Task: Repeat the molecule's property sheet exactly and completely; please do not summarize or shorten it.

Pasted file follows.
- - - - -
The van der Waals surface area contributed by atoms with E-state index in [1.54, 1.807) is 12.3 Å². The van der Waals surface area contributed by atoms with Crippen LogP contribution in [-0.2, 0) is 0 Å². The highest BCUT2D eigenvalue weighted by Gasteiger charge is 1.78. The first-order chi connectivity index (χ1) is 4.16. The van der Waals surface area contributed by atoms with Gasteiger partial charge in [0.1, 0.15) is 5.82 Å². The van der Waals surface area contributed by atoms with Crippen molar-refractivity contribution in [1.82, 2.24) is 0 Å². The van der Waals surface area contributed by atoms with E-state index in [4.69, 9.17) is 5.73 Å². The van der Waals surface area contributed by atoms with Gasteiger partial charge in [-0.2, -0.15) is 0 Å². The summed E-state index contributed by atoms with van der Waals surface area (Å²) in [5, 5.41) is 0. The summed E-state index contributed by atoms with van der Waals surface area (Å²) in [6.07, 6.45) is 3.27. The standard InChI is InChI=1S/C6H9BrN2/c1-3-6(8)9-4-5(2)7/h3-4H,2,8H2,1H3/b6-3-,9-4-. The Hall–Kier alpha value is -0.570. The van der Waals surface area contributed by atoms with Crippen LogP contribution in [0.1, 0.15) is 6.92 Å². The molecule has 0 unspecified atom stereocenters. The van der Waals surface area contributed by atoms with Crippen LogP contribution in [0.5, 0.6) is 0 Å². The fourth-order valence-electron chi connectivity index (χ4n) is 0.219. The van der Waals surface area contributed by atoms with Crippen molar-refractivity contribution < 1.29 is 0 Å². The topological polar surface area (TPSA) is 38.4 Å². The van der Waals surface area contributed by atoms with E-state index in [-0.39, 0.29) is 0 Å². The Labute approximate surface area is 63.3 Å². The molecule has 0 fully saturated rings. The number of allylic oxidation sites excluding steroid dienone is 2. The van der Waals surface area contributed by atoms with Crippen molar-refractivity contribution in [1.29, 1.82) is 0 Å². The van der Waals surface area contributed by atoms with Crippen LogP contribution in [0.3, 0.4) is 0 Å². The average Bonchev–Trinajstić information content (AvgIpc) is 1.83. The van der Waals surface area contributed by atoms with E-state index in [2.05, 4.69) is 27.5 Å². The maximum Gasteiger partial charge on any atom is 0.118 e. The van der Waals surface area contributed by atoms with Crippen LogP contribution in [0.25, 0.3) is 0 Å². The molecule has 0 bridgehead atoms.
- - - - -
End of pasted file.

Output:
The van der Waals surface area contributed by atoms with E-state index in [1.54, 1.807) is 12.3 Å². The van der Waals surface area contributed by atoms with Crippen LogP contribution in [-0.2, 0) is 0 Å². The highest BCUT2D eigenvalue weighted by Gasteiger charge is 1.78. The first-order chi connectivity index (χ1) is 4.16. The van der Waals surface area contributed by atoms with Gasteiger partial charge in [0.1, 0.15) is 5.82 Å². The van der Waals surface area contributed by atoms with Crippen molar-refractivity contribution in [1.82, 2.24) is 0 Å². The van der Waals surface area contributed by atoms with E-state index in [4.69, 9.17) is 5.73 Å². The van der Waals surface area contributed by atoms with Gasteiger partial charge in [-0.2, -0.15) is 0 Å². The summed E-state index contributed by atoms with van der Waals surface area (Å²) in [5, 5.41) is 0. The summed E-state index contributed by atoms with van der Waals surface area (Å²) in [6.07, 6.45) is 3.27. The standard InChI is InChI=1S/C6H9BrN2/c1-3-6(8)9-4-5(2)7/h3-4H,2,8H2,1H3/b6-3-,9-4-. The Hall–Kier alpha value is -0.570. The van der Waals surface area contributed by atoms with Crippen LogP contribution in [0.1, 0.15) is 6.92 Å². The molecule has 0 unspecified atom stereocenters. The van der Waals surface area contributed by atoms with Crippen LogP contribution in [0.5, 0.6) is 0 Å². The fourth-order valence-electron chi connectivity index (χ4n) is 0.219. The van der Waals surface area contributed by atoms with Crippen molar-refractivity contribution < 1.29 is 0 Å². The topological polar surface area (TPSA) is 38.4 Å². The van der Waals surface area contributed by atoms with E-state index in [-0.39, 0.29) is 0 Å². The Labute approximate surface area is 63.3 Å². The molecule has 0 fully saturated rings. The number of allylic oxidation sites excluding steroid dienone is 2. The van der Waals surface area contributed by atoms with Crippen molar-refractivity contribution in [1.29, 1.82) is 0 Å². The van der Waals surface area contributed by atoms with Crippen LogP contribution in [0.3, 0.4) is 0 Å². The average Bonchev–Trinajstić information content (AvgIpc) is 1.83. The van der Waals surface area contributed by atoms with E-state index in [2.05, 4.69) is 27.5 Å². The maximum Gasteiger partial charge on any atom is 0.118 e. The van der Waals surface area contributed by atoms with Crippen LogP contribution in [0.25, 0.3) is 0 Å². The molecule has 0 bridgehead atoms.